It’s no surprise video has become the preferred method for candidates and campaigns to share their message with voters. By 2022, 82 percent of all online traffic will be video. That's up from 75 percent in 2017, according to research by Cisco. The combination of sight, sound, and motion in video engage users at much higher rates than standard text or pictures alone.
President Trump’s post of an edited clip of a CNN logo being body slammed in a wrestling ring generated over 39 million views, while video of Beto O’Rourke skateboarding helped put him in the national spotlight.
As video content has grown, so too have opportunities to share them. Campaigns can share video on Facebook, Instagram, Snapchat, YouTube, Twitter, over-the-top TV, text, and in-app on mobile devices. The list goes on and on.
But with so many ways to build and distribute video content, where should campaigns focus their resources? How do you create an authentic and engaging video strategy that resonates with your targeted audience?
Creating videos and GIFs can be time-consuming and at times expensive. Operatives need to weigh costs versus benefits of creating original content and the resources they require. Still, campaigns should absolutely make video a key part of their digital communications strategy. There are several easy and low-cost methods to ensure your video strategy is successful.
Campaigns should use videos to promote short updates from the candidate such as upcoming events, milestones, or fundraising deadlines. Don’t worry about polishing these videos. Authenticity is key. In fact, more organic-looking videos often perform better than high-end, TV-quality produced videos.
Take advantage of positive news coverage. Clips from local news are easy to post and share, and they provide third-party validation when originating from a trusted news source. If funds allow, consider investing in a media monitoring service subscription.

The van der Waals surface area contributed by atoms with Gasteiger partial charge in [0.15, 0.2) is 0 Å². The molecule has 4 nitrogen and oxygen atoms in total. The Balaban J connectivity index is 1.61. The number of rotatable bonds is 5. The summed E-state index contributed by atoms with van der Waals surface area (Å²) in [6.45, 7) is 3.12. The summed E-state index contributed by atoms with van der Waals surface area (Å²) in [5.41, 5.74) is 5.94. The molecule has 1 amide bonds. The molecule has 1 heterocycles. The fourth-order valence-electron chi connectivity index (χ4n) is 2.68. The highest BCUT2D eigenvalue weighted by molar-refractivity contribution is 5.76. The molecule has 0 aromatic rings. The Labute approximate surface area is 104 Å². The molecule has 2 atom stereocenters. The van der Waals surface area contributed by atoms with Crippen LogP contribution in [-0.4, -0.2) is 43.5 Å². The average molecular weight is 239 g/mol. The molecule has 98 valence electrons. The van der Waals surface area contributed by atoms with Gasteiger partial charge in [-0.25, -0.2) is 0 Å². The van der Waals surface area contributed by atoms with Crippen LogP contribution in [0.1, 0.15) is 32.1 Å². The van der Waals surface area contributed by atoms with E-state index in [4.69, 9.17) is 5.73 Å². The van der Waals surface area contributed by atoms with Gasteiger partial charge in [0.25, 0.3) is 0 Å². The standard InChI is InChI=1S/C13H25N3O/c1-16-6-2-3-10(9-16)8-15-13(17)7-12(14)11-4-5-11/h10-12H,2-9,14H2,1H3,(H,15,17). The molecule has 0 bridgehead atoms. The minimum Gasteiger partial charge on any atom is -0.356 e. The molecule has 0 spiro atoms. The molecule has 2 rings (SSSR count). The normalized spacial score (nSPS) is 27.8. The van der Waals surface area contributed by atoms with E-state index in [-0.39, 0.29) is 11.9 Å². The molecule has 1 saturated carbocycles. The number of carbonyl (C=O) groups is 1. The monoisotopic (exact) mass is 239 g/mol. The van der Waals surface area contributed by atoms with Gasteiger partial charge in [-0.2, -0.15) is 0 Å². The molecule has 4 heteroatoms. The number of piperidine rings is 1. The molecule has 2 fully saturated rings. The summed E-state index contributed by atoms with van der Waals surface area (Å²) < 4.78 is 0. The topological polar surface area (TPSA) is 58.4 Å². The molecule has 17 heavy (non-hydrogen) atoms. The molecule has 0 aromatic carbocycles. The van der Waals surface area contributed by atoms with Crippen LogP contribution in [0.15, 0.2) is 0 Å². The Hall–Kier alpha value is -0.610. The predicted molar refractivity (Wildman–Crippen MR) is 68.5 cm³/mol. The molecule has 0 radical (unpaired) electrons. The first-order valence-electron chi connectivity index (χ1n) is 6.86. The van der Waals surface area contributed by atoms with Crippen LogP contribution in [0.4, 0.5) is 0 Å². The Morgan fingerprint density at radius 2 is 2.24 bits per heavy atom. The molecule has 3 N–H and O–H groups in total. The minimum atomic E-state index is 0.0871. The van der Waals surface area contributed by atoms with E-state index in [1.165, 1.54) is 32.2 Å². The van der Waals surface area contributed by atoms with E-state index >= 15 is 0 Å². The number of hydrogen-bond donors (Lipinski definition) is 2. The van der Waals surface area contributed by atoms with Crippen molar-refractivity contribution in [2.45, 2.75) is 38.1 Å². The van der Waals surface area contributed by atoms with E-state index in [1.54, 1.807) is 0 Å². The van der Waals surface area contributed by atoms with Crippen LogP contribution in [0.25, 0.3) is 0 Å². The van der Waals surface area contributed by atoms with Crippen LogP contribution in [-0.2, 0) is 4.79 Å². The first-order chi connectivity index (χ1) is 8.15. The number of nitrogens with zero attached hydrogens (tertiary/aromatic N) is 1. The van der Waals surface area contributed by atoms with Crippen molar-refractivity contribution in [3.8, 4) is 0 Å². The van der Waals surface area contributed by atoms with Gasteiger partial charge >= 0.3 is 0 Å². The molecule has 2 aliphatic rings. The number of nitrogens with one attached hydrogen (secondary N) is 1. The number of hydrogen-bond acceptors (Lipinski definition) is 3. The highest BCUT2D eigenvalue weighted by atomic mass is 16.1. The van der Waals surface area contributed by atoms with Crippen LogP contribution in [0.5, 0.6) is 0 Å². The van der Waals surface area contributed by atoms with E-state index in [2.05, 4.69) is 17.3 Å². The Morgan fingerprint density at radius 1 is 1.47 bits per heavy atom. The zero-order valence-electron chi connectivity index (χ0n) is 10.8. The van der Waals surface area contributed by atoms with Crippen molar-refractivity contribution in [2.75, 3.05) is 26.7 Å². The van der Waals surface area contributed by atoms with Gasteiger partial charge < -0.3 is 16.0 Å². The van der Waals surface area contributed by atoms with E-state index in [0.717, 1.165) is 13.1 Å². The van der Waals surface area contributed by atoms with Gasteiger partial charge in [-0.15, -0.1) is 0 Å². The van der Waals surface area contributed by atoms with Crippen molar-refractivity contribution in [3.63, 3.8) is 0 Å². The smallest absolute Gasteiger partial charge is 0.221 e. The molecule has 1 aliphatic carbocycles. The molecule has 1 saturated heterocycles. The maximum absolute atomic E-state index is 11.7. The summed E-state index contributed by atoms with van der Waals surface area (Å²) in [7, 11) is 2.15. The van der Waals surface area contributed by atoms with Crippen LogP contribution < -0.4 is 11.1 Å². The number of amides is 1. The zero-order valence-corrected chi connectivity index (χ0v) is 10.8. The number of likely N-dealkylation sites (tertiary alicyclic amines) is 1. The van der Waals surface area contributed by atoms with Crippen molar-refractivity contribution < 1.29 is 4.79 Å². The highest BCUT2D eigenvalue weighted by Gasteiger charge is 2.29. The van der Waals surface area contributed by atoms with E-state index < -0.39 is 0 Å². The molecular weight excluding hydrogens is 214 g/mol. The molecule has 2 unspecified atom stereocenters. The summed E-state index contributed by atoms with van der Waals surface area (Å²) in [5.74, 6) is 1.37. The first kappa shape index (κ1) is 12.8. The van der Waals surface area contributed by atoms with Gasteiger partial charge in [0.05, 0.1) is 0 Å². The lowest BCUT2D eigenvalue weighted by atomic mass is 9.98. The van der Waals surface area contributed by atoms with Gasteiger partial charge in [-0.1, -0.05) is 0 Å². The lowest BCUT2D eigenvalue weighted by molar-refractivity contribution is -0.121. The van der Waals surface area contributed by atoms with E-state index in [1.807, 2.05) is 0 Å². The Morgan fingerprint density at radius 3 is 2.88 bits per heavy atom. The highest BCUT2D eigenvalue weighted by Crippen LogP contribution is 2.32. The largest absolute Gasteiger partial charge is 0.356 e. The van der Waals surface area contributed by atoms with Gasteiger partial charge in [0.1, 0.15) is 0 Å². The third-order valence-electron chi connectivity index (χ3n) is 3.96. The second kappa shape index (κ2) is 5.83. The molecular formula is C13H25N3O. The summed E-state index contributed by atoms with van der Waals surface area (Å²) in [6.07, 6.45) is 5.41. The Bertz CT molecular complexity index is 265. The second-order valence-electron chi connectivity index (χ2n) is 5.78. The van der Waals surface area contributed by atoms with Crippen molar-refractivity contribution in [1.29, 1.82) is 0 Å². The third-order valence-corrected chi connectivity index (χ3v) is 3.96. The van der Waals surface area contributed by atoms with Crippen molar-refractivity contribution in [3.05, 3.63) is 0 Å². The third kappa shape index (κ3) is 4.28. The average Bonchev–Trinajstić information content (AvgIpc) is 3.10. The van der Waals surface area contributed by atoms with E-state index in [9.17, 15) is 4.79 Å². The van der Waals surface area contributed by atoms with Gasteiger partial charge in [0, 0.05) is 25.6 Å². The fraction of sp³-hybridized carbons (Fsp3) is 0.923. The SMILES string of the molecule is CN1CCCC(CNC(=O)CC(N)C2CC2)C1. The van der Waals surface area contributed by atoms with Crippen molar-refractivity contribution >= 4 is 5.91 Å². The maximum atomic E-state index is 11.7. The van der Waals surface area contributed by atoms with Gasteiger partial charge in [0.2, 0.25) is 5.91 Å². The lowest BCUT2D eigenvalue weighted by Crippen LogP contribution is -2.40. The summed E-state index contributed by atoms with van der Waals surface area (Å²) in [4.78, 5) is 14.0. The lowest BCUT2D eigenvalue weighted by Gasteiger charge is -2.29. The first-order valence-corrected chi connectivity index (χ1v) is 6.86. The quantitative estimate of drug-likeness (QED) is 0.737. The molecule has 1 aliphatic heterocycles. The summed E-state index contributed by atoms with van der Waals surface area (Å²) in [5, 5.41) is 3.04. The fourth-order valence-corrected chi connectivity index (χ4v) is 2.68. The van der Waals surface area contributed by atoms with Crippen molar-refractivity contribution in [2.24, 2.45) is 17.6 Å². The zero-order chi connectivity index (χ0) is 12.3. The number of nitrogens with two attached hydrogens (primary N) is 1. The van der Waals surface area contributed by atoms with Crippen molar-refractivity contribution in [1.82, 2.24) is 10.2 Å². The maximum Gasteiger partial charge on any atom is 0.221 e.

All campaigns should use video for rapid response. When you get punched, you need to respond, and video is a great counter. Video has a higher likelihood to be shared, which will ensure your rapid response reaches more people faster than a text post.
Use what you have.
Campaigns should not spend hours and hours trying to create original and complex content from scratch. That includes those funny GIFs that get a few laughs around headquarters. Use the footage you have that is going to give you the greatest return.
No milquetoast messaging.
With video, content is king. You must have something interesting to say, otherwise, voters won’t engage with your video no matter how slick. If a video isn’t persuading voters or raising dollars, it is not worth your time.
Don’t be hesitant to state opinions or speak plainly. Too often, we see campaigns with bland messaging. Voters react much more emphatically to a tagline like “Build the Wall!” versus “Reforming our broken immigration system.”
Pick the right medium.
Picking the right medium is also important. Instagram is one of the best platforms for organic visual content. Twitter is excellent for disseminating news and reaching the media. YouTube, in-app mobile and CTV/OTT are great ways to push video content using paid advertising to reach target audiences.
Think mobile first.
When you are going to cut the spots, there are a few technical tips to keep in mind.
First, think mobile first. Shoot the video vertically so it will appear well on mobile devices, where most video content is consumed. Also be sure the video can be understood with the sound off, as many users watch videos with no sound. Captions or subtitles of text on the animation will ensure your message is still delivered.
Video is going to be a must in 2020. The strategy doesn’t have to be intimidating. It needs to be authentic and engaging.
Reid Vineis is VP of Digital at Majority Strategies, a full-service data, digital and print firm.